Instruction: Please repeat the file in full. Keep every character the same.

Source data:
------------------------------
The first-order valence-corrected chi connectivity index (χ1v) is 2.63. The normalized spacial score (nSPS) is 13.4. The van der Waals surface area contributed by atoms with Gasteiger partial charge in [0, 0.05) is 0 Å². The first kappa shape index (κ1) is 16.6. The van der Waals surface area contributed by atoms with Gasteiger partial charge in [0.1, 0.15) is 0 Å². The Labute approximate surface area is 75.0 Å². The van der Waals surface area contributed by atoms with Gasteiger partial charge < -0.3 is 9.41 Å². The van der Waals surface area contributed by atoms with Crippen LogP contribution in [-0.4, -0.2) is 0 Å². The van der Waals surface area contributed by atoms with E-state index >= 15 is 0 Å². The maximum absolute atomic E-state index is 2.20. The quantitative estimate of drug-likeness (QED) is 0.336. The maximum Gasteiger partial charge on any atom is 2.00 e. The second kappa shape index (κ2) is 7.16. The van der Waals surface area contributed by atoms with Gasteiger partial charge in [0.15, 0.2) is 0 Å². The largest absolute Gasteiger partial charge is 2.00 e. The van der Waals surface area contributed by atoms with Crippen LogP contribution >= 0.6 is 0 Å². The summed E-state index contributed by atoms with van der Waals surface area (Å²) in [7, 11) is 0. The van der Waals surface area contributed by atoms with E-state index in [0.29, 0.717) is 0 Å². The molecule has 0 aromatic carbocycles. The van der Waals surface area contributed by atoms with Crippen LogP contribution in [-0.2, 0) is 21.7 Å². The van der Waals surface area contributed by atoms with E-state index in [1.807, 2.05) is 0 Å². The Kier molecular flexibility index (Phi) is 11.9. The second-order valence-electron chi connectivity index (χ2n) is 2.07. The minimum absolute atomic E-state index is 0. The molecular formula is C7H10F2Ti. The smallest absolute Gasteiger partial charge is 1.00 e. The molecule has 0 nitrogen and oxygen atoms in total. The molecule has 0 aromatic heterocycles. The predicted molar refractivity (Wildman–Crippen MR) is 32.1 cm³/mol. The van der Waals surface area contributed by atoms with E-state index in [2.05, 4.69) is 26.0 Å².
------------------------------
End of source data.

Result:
The first-order valence-corrected chi connectivity index (χ1v) is 2.63. The normalized spacial score (nSPS) is 13.4. The van der Waals surface area contributed by atoms with Gasteiger partial charge in [0, 0.05) is 0 Å². The first kappa shape index (κ1) is 16.6. The van der Waals surface area contributed by atoms with Gasteiger partial charge in [0.1, 0.15) is 0 Å². The Labute approximate surface area is 75.0 Å². The van der Waals surface area contributed by atoms with Gasteiger partial charge < -0.3 is 9.41 Å². The van der Waals surface area contributed by atoms with Crippen LogP contribution in [-0.4, -0.2) is 0 Å². The van der Waals surface area contributed by atoms with E-state index >= 15 is 0 Å². The maximum absolute atomic E-state index is 2.20. The quantitative estimate of drug-likeness (QED) is 0.336. The maximum Gasteiger partial charge on any atom is 2.00 e. The second kappa shape index (κ2) is 7.16. The van der Waals surface area contributed by atoms with Gasteiger partial charge in [0.15, 0.2) is 0 Å². The largest absolute Gasteiger partial charge is 2.00 e. The van der Waals surface area contributed by atoms with Crippen LogP contribution >= 0.6 is 0 Å². The summed E-state index contributed by atoms with van der Waals surface area (Å²) in [7, 11) is 0. The van der Waals surface area contributed by atoms with E-state index in [0.29, 0.717) is 0 Å². The molecule has 0 aromatic carbocycles. The van der Waals surface area contributed by atoms with Crippen LogP contribution in [-0.2, 0) is 21.7 Å². The van der Waals surface area contributed by atoms with E-state index in [1.807, 2.05) is 0 Å². The Kier molecular flexibility index (Phi) is 11.9. The second-order valence-electron chi connectivity index (χ2n) is 2.07. The minimum absolute atomic E-state index is 0. The molecular formula is C7H10F2Ti. The smallest absolute Gasteiger partial charge is 1.00 e. The molecule has 0 nitrogen and oxygen atoms in total. The molecule has 0 aromatic heterocycles. The predicted molar refractivity (Wildman–Crippen MR) is 32.1 cm³/mol. The van der Waals surface area contributed by atoms with E-state index in [2.05, 4.69) is 26.0 Å².